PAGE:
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How to Make an Engraved Stone Monument or Sign for Your House or Street


Dan has been a homeowner for some 40 years and has nearly always done his own repair and improvement tasks. He is a licensed electrician.

Making your own street sign from engraved stone isn't difficult.

Making your own street sign from engraved stone isn't difficult.

How to Engrave Your Own Stone House Sign or Address Marker

Engraved stone monuments have become very popular with the application of lasers and other tools for doing the engraving. We very often see them at the entrance to subdivisions, shopping centers, major stores, and the like. They can be quite beautiful but are also quite expensive and usually require more than simple muscle to get them into place.

A small version can be made into a house or street sign however. A smaller stone with a street address and perhaps a name engraved on it. This is easily within the abilities of nearly any homeowner with just a few tools, can be carried and placed with relative ease and can provide that necessary address sign for your home.

The stone sign shown above cost me $8 and a little paint. That's about how much buying regular steel letters to nail to the front of the house would have been. Yes, it took a while to make, but it certainly looks better and is even more visible than such letters.

This engraved stone sign would make a great first project for the homeowner learning to do their own home improvement projects.

Step 1: Choose the Base Stone and Consider Location

  • For a street sign, a flat slab of stone is probably best. Yes, a giant two-ton boulder can be used if an appropriate location is available, but be aware that you cannot move it without heavy machinery.
  • Be aware of the proposed location. When I made mine, I knew it would rest on an area that started flat but then curved down to the left. While one edge of the stone could be buried in the ground (and should probably be buried to some degree), it made the job easier to find a piece that already had some curve to it.
  • Choose the type of stone carefully. I used sandstone, a soft, easily worked type of stone that is readily available in flat slabs of various sizes. This slab was approximately 3 feet by 2 feet by around 8 inches and weighed right around 100 pounds: large enough for a sign, yet small enough to handle. Other types of stone will weigh different amounts for a given dimension. It was purchased for $8 at a local nursery that carried various stone products as well as plants and trees while shopping for stone pavers for a new patio.

Step 2: Set Up Your Workspace and Collect Tools and Materials

  • This is not a task to be accomplished in an hour. My project required about 4 hours to complete, so make sure you have a comfortable area to work in.
  • You will need the stone to be placed on a firm surface at a reasonable height for work and in an area large enough to work all around the stone. A Black and Decker Workmate proved to be the perfect height and was easily capable of holding the stone. A small office chair on wheels provided a comfortable seat to work from and was easily rolled around as needed.
  • A set of stencils will be invaluable. Two inch stencils are on the small side to be visible from the road, while four inch stencils are probably on the large side for most sizes of house sign. For this sign, 4" stencils were chosen for the numbers while the rest were a 3" size. Simple block letters are preferable as they will be easier to engrave, but a fancier curved font could be done with more effort.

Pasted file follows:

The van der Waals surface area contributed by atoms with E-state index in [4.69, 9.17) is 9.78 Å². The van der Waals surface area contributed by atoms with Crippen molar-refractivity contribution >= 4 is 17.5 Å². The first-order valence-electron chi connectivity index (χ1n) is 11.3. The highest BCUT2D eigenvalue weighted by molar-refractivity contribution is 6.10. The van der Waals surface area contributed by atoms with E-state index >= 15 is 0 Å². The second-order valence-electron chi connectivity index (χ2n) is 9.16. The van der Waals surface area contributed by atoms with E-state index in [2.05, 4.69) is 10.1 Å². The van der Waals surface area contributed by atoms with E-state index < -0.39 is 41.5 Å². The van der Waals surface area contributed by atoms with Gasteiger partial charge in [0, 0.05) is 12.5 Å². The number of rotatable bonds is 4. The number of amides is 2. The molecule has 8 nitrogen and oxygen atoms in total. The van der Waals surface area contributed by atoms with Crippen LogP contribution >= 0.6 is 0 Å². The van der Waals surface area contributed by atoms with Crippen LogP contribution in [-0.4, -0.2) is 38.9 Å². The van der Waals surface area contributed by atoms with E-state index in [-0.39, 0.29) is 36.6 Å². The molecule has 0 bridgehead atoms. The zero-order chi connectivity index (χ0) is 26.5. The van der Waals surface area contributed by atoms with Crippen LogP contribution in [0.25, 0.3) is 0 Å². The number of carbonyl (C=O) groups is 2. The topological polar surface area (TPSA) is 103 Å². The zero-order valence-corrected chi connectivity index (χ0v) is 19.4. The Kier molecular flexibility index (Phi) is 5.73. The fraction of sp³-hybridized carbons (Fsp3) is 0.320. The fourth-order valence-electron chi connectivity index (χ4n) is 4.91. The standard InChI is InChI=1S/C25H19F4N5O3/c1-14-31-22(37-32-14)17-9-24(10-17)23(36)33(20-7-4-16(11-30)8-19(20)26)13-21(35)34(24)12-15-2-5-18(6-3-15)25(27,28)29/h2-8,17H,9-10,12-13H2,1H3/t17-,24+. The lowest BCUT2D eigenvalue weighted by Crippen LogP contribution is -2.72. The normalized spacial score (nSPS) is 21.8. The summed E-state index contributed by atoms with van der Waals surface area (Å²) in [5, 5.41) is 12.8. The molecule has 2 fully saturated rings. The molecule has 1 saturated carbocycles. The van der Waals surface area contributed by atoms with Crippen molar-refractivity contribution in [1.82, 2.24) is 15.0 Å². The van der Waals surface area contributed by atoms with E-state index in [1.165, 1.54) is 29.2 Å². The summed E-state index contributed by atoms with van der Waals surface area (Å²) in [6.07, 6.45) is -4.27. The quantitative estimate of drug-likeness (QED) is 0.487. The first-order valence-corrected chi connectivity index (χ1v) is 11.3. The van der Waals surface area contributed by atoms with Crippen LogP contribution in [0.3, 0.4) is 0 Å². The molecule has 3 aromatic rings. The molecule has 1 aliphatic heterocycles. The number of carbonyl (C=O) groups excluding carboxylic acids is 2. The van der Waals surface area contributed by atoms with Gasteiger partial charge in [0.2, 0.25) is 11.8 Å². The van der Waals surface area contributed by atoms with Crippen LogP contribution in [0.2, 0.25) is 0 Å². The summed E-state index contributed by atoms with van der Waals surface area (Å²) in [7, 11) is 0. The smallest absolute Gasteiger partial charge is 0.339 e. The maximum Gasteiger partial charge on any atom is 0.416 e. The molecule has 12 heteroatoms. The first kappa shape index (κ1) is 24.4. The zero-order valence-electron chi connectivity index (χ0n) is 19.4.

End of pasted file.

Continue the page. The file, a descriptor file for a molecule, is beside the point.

• Some method of grooving the stone around the stencil is necessary to prevent chipping out too much stone. A dremel rotary tool was used with a straight cutting bit; while this bit did the job admirably a harder stone will probably require a diamond-tipped blade of some kind—another reason to stick with sandstone. A hammer, ½" cold chisel, tape measure and pencil were the only other tools used.
Stone slab to be made into a sign.  Engraving has been started already.

Stone slab to be made into a sign. Engraving has been started already.

Step 3: Engrave the Stone

The first step is to transfer the stencils to the stone.

  1. Lay out the stencils as desired for a pleasing appearance. For my project, I drew a gentle curve on the curved stone as a guide for stencil placement and laid the stencils onto the surface, centering them as well as possible considering the uneven edges.
  2. Using a pencil (it will wash off easily), draw the numbers and letters on. If two rows are needed, be aware that much of the pencil mark will be removed on the second row and it may well have to be redone. The marks come off of the stone very easily and simply rubbing your hand over them will remove a good deal of any markings.
  3. Using the rotary (dremel) tool, carefully groove the outside edge of all the letters to a depth of around 1/8 inch. Deeper cuts may be made by making repeated passes with the tool, but will also require more work with the hammer and chisel.
  4. Stencils do not give a complete letter due to the necessity of holding the stencil together; it will be helpful to hand-draw these last few lines so that the grooving process does not remove stone where it should remain.
  5. As cutting stone is hard work, it is probably a good idea to groove only one letter at a time, chisel it out while the tool rests and cools, then groove the next.
  6. Using the hammer and chisel, chip out the stone, again to a depth of around 1/8". Hold the chisel at around a 30º angle and strike lightly with the hammer. A hard blow is not necessary; the hammer I used was a very lightweight one intended for body work on cars.